The payment of fees in return for goods or services is literally the dictionary definition of “customer”.
Ships come into port and load/unload cargo using infrastructure provided by stevedores for their benefit. Shipping companies pay fees to do so. Shipping companies are customers of stevedores.
Trucks come into port and load/unload cargo using infrastructure provided by stevedores for their benefit. Trucking companies pay fees to do so. Trucking companies are customers of stevedores.
If service providers, such as stevedores, want to charge fees to customers, such as shipping and trucking companies, in return for access to services then it is appropriate for them to do so. In a free market it is completely up to stevedores if they want to charge or not.
Pricing, monopolies and other non-relevant arguments
Arguments have been made that trucking companies are not customers of stevedores because they have no control over pricing, or that the terminals are in a monopoly situation. Such arguments are not valid.
There are many industries which do not allow customers any say, let alone control over, pricing. Few individuals are able to meaningfully discuss their grocery bill with major supermarket chains. Few individuals are able to negotiate a discount on cinema, theatre or concert tickets either. Few, indeed, are the vehicle owners who can negotiate tolls with the operators of toll roads. No payment of fees equals no access to a private highway.
Whether or not a person (whether that is a legal or a natural person) has the ability to negotiate pricing with a supplier is not relevant to determining whether or not that person is a customer of the supplying company.
Similarly, there are around the world many businesses that offer goods and services for sale in monopoly, duopoly and oligopoly situations. The fact that they are goods and services providers working from within an “opoly” situation, and that there are few to no alternative providers, does not alter the fact that there are people who give money to the monopoly, duopoly and oligopoly providers in return for transfer of title to goods and access to, services.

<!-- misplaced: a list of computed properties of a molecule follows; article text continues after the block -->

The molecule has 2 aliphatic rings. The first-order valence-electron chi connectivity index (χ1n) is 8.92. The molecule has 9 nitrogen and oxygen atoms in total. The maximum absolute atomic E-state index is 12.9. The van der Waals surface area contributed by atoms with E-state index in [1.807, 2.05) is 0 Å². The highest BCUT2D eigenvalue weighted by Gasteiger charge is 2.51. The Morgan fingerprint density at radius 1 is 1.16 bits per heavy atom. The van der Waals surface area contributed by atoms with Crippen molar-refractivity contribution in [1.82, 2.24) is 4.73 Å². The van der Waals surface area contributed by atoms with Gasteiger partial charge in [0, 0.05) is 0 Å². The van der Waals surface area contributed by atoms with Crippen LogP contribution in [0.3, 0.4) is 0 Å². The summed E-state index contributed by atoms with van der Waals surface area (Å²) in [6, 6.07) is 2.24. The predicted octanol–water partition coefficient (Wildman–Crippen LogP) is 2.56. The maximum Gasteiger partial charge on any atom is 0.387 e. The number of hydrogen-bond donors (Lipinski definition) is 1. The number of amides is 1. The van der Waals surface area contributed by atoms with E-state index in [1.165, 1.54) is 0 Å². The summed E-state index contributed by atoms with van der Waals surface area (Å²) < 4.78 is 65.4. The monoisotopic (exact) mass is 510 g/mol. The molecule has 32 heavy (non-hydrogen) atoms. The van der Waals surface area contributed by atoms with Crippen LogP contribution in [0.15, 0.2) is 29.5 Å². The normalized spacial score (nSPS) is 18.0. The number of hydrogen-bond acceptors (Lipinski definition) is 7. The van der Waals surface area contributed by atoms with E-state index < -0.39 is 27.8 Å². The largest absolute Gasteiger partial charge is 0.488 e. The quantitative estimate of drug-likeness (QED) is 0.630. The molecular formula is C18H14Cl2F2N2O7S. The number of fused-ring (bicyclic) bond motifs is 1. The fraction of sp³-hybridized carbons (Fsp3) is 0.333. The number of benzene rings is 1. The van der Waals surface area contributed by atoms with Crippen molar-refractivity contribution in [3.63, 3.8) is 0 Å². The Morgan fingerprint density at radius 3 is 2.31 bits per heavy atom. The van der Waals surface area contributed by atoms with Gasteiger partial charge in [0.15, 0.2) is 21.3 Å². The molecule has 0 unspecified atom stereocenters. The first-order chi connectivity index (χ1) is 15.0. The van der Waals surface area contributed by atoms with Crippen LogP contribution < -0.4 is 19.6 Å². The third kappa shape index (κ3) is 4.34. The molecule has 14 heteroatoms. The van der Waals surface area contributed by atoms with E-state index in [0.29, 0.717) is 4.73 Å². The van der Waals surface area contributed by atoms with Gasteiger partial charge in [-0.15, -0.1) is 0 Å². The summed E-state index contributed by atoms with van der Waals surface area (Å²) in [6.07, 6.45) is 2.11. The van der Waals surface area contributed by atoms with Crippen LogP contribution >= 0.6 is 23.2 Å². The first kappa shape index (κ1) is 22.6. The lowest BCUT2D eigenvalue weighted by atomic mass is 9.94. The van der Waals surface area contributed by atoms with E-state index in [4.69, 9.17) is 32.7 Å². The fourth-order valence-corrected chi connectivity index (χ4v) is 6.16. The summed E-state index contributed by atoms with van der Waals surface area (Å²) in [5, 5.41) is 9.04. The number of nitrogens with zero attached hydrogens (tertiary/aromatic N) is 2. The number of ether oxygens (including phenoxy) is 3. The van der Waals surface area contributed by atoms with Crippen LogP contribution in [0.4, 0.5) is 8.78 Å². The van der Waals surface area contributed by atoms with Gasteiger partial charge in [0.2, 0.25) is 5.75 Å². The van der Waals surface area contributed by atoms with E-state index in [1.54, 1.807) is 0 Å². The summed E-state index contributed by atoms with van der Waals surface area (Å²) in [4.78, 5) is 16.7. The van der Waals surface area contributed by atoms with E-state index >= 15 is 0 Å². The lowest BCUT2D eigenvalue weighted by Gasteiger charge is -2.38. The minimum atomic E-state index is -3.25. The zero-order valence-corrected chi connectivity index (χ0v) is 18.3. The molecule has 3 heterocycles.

When you give money to someone in return for access to goods and services, this is called “buying”. The key word to describe people who buy goods and services from monopolies, duopolies and oligopolies is the word “customer”.
The fact that the providers are monopolies, duopolies or oligopolies is not relevant to the debate as to whether or not a person is a customer or not of a company.
The true, vital, test
This is the correct test: do you pay another party in return for the provision of goods or services?
If so then you have literally fallen within the dictionary definition of a “customer”. If you pay money in return for access to goods and services then you are a customer.
It really is just that simple.
It therefore follows that if stevedores offer trucking companies the ability to access the stevedore’s terminal in return for the payment of a fee, then, if the trucking company does in fact pay the fee and then does in fact gain access to the terminal, then the trucking company is the customer of the stevedore.
It is a fatally flawed argument to say that because two different sets of customers use the same supplier then one set of customers should pay the fees charged to the other customer. Any assertions in that direction are simply not valid.
And, here’s the crucial part in this debate: any charging or pricing disputes between terminals and trucking operators is just that – a dispute between terminal and trucking operators. Whether or not the prices are fair, whether or not the prices have increased too fast or too slow, whether or not the is notification or enough notification is simply the business between the terminal operators and the trucking companies.
Ocean shipping lines are not involved.
You can read more about this common-sense and clearly correct position in the document “Terminal Access Charges”.